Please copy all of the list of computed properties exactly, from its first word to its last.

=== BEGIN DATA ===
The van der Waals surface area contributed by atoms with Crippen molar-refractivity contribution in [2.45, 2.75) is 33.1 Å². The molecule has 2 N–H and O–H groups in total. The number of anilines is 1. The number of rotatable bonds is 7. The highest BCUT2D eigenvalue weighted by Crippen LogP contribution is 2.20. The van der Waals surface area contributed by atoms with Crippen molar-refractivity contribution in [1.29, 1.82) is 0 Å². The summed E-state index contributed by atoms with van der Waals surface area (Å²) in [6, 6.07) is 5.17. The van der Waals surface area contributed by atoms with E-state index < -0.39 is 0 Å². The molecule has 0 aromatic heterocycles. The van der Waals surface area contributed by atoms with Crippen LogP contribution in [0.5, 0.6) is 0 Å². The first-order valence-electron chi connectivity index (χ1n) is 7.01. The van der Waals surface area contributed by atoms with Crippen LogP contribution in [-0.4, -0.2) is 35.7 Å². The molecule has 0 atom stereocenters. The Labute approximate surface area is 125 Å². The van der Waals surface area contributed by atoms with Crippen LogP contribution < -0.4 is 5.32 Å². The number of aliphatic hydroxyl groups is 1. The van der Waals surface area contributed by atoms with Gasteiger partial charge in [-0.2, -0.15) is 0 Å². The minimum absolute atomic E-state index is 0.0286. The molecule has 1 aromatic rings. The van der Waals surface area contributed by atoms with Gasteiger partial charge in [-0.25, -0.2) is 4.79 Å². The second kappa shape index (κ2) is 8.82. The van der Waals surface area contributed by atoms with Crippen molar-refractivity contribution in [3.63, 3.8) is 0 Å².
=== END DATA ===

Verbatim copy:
The van der Waals surface area contributed by atoms with Crippen molar-refractivity contribution in [2.45, 2.75) is 33.1 Å². The molecule has 2 N–H and O–H groups in total. The number of anilines is 1. The number of rotatable bonds is 7. The highest BCUT2D eigenvalue weighted by Crippen LogP contribution is 2.20. The van der Waals surface area contributed by atoms with Crippen molar-refractivity contribution in [1.29, 1.82) is 0 Å². The summed E-state index contributed by atoms with van der Waals surface area (Å²) in [6, 6.07) is 5.17. The van der Waals surface area contributed by atoms with E-state index < -0.39 is 0 Å². The molecule has 0 aromatic heterocycles. The van der Waals surface area contributed by atoms with Crippen LogP contribution in [0.5, 0.6) is 0 Å². The first-order valence-electron chi connectivity index (χ1n) is 7.01. The van der Waals surface area contributed by atoms with Crippen LogP contribution in [-0.4, -0.2) is 35.7 Å². The molecule has 0 atom stereocenters. The Labute approximate surface area is 125 Å². The van der Waals surface area contributed by atoms with Crippen LogP contribution < -0.4 is 5.32 Å². The number of aliphatic hydroxyl groups is 1. The van der Waals surface area contributed by atoms with Gasteiger partial charge in [-0.2, -0.15) is 0 Å². The minimum absolute atomic E-state index is 0.0286. The molecule has 1 aromatic rings. The van der Waals surface area contributed by atoms with Gasteiger partial charge in [-0.25, -0.2) is 4.79 Å². The second kappa shape index (κ2) is 8.82. The van der Waals surface area contributed by atoms with Crippen molar-refractivity contribution in [3.63, 3.8) is 0 Å².